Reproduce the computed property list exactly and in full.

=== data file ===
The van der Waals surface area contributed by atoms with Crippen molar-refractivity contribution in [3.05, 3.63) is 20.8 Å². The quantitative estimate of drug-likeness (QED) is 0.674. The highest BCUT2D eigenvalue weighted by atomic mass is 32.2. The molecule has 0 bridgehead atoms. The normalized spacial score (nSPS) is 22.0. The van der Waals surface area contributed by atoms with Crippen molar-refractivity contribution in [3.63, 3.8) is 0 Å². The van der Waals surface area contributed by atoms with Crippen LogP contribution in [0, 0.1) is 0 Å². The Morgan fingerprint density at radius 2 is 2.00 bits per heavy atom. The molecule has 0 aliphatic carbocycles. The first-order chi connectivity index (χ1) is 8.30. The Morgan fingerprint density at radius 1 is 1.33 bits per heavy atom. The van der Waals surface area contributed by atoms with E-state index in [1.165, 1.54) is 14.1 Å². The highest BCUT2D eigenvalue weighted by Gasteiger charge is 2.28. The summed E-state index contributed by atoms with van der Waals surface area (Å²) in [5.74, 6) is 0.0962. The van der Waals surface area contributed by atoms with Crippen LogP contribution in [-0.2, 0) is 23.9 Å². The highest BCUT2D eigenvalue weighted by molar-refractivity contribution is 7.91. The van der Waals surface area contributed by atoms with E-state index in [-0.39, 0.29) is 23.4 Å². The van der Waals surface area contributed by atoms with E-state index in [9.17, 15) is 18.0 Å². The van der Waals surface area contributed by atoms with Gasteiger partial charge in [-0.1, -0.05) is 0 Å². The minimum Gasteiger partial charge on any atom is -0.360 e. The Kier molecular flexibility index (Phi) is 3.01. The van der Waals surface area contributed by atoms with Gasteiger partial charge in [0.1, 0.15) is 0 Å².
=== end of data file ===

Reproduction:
The van der Waals surface area contributed by atoms with Crippen molar-refractivity contribution in [3.05, 3.63) is 20.8 Å². The quantitative estimate of drug-likeness (QED) is 0.674. The highest BCUT2D eigenvalue weighted by atomic mass is 32.2. The molecule has 0 bridgehead atoms. The normalized spacial score (nSPS) is 22.0. The van der Waals surface area contributed by atoms with Crippen molar-refractivity contribution in [3.63, 3.8) is 0 Å². The van der Waals surface area contributed by atoms with Crippen LogP contribution in [0, 0.1) is 0 Å². The Morgan fingerprint density at radius 2 is 2.00 bits per heavy atom. The molecule has 0 aliphatic carbocycles. The first-order chi connectivity index (χ1) is 8.30. The Morgan fingerprint density at radius 1 is 1.33 bits per heavy atom. The van der Waals surface area contributed by atoms with E-state index in [1.165, 1.54) is 14.1 Å². The highest BCUT2D eigenvalue weighted by Gasteiger charge is 2.28. The summed E-state index contributed by atoms with van der Waals surface area (Å²) in [5.74, 6) is 0.0962. The van der Waals surface area contributed by atoms with Crippen LogP contribution in [-0.2, 0) is 23.9 Å². The highest BCUT2D eigenvalue weighted by molar-refractivity contribution is 7.91. The van der Waals surface area contributed by atoms with E-state index in [-0.39, 0.29) is 23.4 Å². The van der Waals surface area contributed by atoms with E-state index in [9.17, 15) is 18.0 Å². The van der Waals surface area contributed by atoms with Gasteiger partial charge in [-0.1, -0.05) is 0 Å². The minimum Gasteiger partial charge on any atom is -0.360 e. The Kier molecular flexibility index (Phi) is 3.01. The van der Waals surface area contributed by atoms with Gasteiger partial charge in [0.1, 0.15) is 0 Å².